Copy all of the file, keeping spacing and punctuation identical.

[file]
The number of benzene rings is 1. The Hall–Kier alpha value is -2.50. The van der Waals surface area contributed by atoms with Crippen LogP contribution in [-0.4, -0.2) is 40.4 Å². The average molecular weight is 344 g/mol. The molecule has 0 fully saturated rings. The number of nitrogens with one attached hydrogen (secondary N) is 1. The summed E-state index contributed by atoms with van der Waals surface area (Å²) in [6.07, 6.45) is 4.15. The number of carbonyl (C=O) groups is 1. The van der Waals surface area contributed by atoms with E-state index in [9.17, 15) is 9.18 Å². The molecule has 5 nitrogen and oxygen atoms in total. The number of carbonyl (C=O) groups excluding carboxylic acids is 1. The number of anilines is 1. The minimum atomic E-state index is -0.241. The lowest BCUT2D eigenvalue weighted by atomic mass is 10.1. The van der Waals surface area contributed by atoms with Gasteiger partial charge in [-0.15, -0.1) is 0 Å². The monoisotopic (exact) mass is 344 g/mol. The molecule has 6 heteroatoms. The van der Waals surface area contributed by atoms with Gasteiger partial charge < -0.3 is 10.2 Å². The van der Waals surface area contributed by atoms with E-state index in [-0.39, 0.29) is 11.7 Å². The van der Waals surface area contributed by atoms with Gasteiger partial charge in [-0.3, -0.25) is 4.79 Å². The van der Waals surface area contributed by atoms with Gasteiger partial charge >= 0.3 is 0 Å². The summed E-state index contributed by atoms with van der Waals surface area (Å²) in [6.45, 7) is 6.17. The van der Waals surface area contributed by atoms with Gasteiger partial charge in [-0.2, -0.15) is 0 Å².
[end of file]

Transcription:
The number of benzene rings is 1. The Hall–Kier alpha value is -2.50. The van der Waals surface area contributed by atoms with Crippen LogP contribution in [-0.4, -0.2) is 40.4 Å². The average molecular weight is 344 g/mol. The molecule has 0 fully saturated rings. The number of nitrogens with one attached hydrogen (secondary N) is 1. The summed E-state index contributed by atoms with van der Waals surface area (Å²) in [6.07, 6.45) is 4.15. The number of carbonyl (C=O) groups is 1. The van der Waals surface area contributed by atoms with E-state index in [9.17, 15) is 9.18 Å². The molecule has 5 nitrogen and oxygen atoms in total. The number of carbonyl (C=O) groups excluding carboxylic acids is 1. The number of anilines is 1. The minimum atomic E-state index is -0.241. The lowest BCUT2D eigenvalue weighted by atomic mass is 10.1. The van der Waals surface area contributed by atoms with Gasteiger partial charge in [-0.15, -0.1) is 0 Å². The monoisotopic (exact) mass is 344 g/mol. The molecule has 6 heteroatoms. The van der Waals surface area contributed by atoms with Gasteiger partial charge < -0.3 is 10.2 Å². The van der Waals surface area contributed by atoms with E-state index in [-0.39, 0.29) is 11.7 Å². The van der Waals surface area contributed by atoms with Gasteiger partial charge in [-0.3, -0.25) is 4.79 Å². The van der Waals surface area contributed by atoms with Gasteiger partial charge >= 0.3 is 0 Å². The summed E-state index contributed by atoms with van der Waals surface area (Å²) in [6.45, 7) is 6.17. The van der Waals surface area contributed by atoms with Gasteiger partial charge in [-0.2, -0.15) is 0 Å².